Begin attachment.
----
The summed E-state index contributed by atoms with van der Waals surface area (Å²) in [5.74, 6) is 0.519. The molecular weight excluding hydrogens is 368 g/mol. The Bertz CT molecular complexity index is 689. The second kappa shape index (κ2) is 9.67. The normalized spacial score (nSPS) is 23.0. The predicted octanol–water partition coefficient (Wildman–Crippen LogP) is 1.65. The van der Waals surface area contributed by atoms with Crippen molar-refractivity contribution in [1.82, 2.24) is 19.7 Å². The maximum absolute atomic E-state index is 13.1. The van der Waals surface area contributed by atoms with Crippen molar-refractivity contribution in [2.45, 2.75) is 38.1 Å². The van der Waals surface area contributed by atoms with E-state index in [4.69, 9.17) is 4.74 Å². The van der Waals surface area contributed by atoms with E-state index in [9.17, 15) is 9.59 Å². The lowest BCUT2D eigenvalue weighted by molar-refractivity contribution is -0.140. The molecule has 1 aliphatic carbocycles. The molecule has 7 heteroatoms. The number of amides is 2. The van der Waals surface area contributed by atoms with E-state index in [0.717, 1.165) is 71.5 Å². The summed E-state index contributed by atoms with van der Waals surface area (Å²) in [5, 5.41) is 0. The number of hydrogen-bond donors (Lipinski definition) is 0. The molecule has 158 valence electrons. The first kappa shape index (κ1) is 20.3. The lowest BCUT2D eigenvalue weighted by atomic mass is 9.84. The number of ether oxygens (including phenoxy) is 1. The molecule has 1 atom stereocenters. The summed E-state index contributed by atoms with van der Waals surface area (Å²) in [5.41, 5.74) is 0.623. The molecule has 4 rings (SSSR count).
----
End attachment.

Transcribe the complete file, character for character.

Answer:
The summed E-state index contributed by atoms with van der Waals surface area (Å²) in [5.74, 6) is 0.519. The molecular weight excluding hydrogens is 368 g/mol. The Bertz CT molecular complexity index is 689. The second kappa shape index (κ2) is 9.67. The normalized spacial score (nSPS) is 23.0. The predicted octanol–water partition coefficient (Wildman–Crippen LogP) is 1.65. The van der Waals surface area contributed by atoms with Crippen molar-refractivity contribution in [1.82, 2.24) is 19.7 Å². The maximum absolute atomic E-state index is 13.1. The van der Waals surface area contributed by atoms with Crippen molar-refractivity contribution in [2.45, 2.75) is 38.1 Å². The van der Waals surface area contributed by atoms with E-state index in [4.69, 9.17) is 4.74 Å². The van der Waals surface area contributed by atoms with E-state index in [9.17, 15) is 9.59 Å². The lowest BCUT2D eigenvalue weighted by molar-refractivity contribution is -0.140. The molecule has 1 aliphatic carbocycles. The molecule has 7 heteroatoms. The number of amides is 2. The van der Waals surface area contributed by atoms with E-state index in [0.717, 1.165) is 71.5 Å². The summed E-state index contributed by atoms with van der Waals surface area (Å²) in [5, 5.41) is 0. The number of hydrogen-bond donors (Lipinski definition) is 0. The molecule has 158 valence electrons. The first kappa shape index (κ1) is 20.3. The lowest BCUT2D eigenvalue weighted by atomic mass is 9.84. The number of ether oxygens (including phenoxy) is 1. The molecule has 1 atom stereocenters. The summed E-state index contributed by atoms with van der Waals surface area (Å²) in [5.41, 5.74) is 0.623. The molecule has 4 rings (SSSR count).